Photo by Scott Bourne – Attribution-NonCommercial-NoDerivs Creative Commons

Some of you are aware that one of my most successful photographs was made at Bosque del Apache New Mexico a few years back. It is called “Cranes in the Fire Mist.”

There is a part-time photographer (calling himself a pro) who seems obsessed with everything I do and who recently claims he got his “own version” of my shot. Well first I am flattered that he wants to copy me, but I want to point out it’s not that hard – especially the way I think he did it.

The railroad pond (the area where my shot was made) is officially off limits at Bosque. The Refuge and the railroad company have posted no trespassing and no parking signs there and the Refuge has said they will prosecute people who violate the law. Additionally the railroad company has claimed they will also take legal action against trespassers. This past November, I witnessed police citing at least two photographers who went beyond the signs to try to make the shot.

So – for someone to have made their own version of “Cranes,” they either committed a criminal act and ignored the no trespass sign, or more likely – they cheated. And I”ll show you how.

Note the photo above. It’s similar to my original shot but it’s made in an entirely different location. I made this photo too. It’s NOT the same shot though. In fact – it’s facing west not east and it’s made in the late after noon not at sunrise.

The Farm Loop Road as it’s called at Bosque turns on itself at the west side of the refuge. There’s one part of that road where – if you know what you are doing – you can position yourself so that when the birds are landing in the late afternoon sun, a golden glow and the appearance of “mist” can occur, making it possible to copy my shot. The key is using a very long lens and getting someone to drive quickly through that area while you wait for the dust to kick up. That is what creates the illusion of the mist. In my opinion, it’s cheating compared to the way I originally did it – which is wait out nature to get the result – but hey, to each his own.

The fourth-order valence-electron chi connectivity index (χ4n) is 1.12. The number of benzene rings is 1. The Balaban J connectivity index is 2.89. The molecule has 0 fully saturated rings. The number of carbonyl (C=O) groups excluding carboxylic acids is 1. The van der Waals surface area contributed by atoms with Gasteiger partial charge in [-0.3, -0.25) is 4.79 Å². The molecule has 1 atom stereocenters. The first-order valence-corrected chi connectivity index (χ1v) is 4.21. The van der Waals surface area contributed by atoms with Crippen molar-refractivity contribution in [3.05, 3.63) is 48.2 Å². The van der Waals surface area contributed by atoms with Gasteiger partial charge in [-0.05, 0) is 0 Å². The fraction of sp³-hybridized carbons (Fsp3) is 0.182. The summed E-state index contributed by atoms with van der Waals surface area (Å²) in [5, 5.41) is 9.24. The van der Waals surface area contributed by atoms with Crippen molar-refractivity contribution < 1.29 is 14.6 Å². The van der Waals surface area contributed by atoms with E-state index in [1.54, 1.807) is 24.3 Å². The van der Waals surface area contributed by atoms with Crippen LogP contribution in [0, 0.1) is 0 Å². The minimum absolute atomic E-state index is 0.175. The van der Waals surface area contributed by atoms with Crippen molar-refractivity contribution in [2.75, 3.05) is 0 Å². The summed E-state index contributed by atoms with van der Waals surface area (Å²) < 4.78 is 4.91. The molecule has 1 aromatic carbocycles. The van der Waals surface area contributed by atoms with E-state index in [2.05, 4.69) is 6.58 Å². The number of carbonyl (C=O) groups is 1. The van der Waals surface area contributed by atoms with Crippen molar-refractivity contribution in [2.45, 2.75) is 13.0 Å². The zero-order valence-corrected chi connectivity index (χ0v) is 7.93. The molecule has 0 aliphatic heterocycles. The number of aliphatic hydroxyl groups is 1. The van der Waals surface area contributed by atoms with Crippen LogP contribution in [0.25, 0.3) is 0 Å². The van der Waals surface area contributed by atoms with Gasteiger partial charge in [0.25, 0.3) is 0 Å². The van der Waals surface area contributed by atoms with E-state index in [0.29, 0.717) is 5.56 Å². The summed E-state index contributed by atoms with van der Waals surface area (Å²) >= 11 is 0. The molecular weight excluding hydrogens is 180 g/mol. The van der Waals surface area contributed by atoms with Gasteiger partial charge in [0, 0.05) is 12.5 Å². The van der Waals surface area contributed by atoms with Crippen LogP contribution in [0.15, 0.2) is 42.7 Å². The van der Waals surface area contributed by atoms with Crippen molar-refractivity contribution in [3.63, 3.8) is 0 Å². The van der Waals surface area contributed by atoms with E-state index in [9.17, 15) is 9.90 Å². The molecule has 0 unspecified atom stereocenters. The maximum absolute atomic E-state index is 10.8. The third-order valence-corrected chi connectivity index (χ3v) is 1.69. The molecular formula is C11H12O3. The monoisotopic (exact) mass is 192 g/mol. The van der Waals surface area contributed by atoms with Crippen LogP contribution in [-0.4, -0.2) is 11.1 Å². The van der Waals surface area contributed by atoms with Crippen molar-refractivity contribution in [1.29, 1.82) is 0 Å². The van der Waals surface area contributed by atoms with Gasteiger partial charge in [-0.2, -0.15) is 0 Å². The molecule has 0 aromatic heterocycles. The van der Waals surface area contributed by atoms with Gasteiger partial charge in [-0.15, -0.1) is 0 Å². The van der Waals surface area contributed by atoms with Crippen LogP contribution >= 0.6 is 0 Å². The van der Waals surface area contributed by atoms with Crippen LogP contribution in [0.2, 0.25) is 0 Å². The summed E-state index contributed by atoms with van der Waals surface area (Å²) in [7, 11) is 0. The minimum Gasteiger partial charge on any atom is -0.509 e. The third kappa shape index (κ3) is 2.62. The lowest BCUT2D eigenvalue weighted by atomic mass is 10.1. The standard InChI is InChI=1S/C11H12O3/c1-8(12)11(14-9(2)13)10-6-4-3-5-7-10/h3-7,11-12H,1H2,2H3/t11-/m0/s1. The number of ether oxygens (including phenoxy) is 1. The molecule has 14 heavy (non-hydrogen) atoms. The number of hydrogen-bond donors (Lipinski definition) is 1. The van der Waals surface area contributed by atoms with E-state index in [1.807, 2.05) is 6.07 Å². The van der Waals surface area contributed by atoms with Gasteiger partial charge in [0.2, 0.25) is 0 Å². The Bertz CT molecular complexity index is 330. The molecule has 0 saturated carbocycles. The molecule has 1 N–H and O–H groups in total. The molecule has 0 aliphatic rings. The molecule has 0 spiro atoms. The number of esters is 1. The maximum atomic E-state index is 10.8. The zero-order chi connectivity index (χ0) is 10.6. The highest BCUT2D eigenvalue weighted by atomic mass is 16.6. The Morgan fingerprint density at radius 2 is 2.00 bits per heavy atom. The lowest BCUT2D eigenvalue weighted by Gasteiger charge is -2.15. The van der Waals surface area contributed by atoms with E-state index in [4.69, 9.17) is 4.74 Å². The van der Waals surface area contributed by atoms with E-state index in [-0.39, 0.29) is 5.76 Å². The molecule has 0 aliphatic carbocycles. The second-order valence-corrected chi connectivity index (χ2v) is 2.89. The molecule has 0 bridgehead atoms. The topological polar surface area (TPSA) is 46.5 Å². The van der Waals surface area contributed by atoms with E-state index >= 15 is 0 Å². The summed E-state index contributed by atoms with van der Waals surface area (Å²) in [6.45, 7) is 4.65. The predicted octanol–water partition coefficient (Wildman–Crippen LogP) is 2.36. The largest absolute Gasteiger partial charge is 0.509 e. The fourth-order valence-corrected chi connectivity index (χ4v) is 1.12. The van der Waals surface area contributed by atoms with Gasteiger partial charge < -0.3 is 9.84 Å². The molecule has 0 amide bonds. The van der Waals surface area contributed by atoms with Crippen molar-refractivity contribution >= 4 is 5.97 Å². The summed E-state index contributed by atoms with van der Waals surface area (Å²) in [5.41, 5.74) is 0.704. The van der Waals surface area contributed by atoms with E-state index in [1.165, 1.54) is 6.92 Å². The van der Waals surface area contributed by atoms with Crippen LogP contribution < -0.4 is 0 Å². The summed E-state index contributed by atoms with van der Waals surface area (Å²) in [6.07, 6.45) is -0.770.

But it’s important to note to my would-be imitator that anyone who wants to – can try to make the shot. I encourage it! Get yourself to Socorro, New Mexico next November and give it a try. But don’t shoot from the railroad pond unless you want to risk interaction with the cops. Additionally, the Refuge management isn’t too happy about the loads of  photographers who visit Bosque each year and incidents where people ignore the signs at the railroad pond will only make the situation worse for everyone.

As a side note – If any of you are interested in learning how to make the same shots I do – just ask – I’ll gladly share my story and any tips I can to help you  do so safely – no matter who you are.


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